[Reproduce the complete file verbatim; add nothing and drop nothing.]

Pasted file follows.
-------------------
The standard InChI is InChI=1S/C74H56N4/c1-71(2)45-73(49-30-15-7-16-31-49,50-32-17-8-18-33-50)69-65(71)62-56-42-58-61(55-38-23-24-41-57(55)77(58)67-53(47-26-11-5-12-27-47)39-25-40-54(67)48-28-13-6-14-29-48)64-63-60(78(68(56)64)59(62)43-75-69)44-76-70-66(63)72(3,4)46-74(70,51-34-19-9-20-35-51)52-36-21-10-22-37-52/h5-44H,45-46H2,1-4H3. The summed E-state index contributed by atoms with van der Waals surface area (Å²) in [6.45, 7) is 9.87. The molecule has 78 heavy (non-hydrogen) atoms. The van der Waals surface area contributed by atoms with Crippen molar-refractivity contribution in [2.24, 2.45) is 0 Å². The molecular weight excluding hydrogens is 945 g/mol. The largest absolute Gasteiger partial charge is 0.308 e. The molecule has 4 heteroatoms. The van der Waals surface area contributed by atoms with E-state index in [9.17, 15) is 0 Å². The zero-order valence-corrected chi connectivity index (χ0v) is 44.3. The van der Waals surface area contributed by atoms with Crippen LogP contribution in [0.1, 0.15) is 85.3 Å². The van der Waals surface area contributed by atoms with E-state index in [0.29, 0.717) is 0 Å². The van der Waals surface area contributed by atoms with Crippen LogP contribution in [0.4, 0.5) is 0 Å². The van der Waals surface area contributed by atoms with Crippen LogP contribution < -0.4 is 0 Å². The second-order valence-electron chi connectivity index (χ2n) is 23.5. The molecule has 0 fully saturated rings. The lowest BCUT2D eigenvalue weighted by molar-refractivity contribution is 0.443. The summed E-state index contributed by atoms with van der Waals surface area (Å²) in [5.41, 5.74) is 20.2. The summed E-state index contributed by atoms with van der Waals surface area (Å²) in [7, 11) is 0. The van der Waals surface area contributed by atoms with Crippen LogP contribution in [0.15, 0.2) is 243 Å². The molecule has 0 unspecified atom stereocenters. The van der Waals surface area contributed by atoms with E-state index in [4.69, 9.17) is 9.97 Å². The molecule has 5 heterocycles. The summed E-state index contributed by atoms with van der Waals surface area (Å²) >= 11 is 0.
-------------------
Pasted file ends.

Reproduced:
The standard InChI is InChI=1S/C74H56N4/c1-71(2)45-73(49-30-15-7-16-31-49,50-32-17-8-18-33-50)69-65(71)62-56-42-58-61(55-38-23-24-41-57(55)77(58)67-53(47-26-11-5-12-27-47)39-25-40-54(67)48-28-13-6-14-29-48)64-63-60(78(68(56)64)59(62)43-75-69)44-76-70-66(63)72(3,4)46-74(70,51-34-19-9-20-35-51)52-36-21-10-22-37-52/h5-44H,45-46H2,1-4H3. The summed E-state index contributed by atoms with van der Waals surface area (Å²) in [6.45, 7) is 9.87. The molecule has 78 heavy (non-hydrogen) atoms. The van der Waals surface area contributed by atoms with Crippen molar-refractivity contribution in [2.24, 2.45) is 0 Å². The molecular weight excluding hydrogens is 945 g/mol. The largest absolute Gasteiger partial charge is 0.308 e. The molecule has 4 heteroatoms. The van der Waals surface area contributed by atoms with E-state index in [9.17, 15) is 0 Å². The zero-order valence-corrected chi connectivity index (χ0v) is 44.3. The van der Waals surface area contributed by atoms with Crippen LogP contribution in [0.1, 0.15) is 85.3 Å². The van der Waals surface area contributed by atoms with E-state index in [0.29, 0.717) is 0 Å². The van der Waals surface area contributed by atoms with Crippen LogP contribution in [0.4, 0.5) is 0 Å². The van der Waals surface area contributed by atoms with Crippen LogP contribution < -0.4 is 0 Å². The second-order valence-electron chi connectivity index (χ2n) is 23.5. The molecule has 0 fully saturated rings. The lowest BCUT2D eigenvalue weighted by molar-refractivity contribution is 0.443. The summed E-state index contributed by atoms with van der Waals surface area (Å²) in [5.41, 5.74) is 20.2. The summed E-state index contributed by atoms with van der Waals surface area (Å²) in [7, 11) is 0. The van der Waals surface area contributed by atoms with Crippen LogP contribution in [0.15, 0.2) is 243 Å². The molecule has 0 unspecified atom stereocenters. The van der Waals surface area contributed by atoms with E-state index in [4.69, 9.17) is 9.97 Å². The molecule has 5 heterocycles. The summed E-state index contributed by atoms with van der Waals surface area (Å²) >= 11 is 0.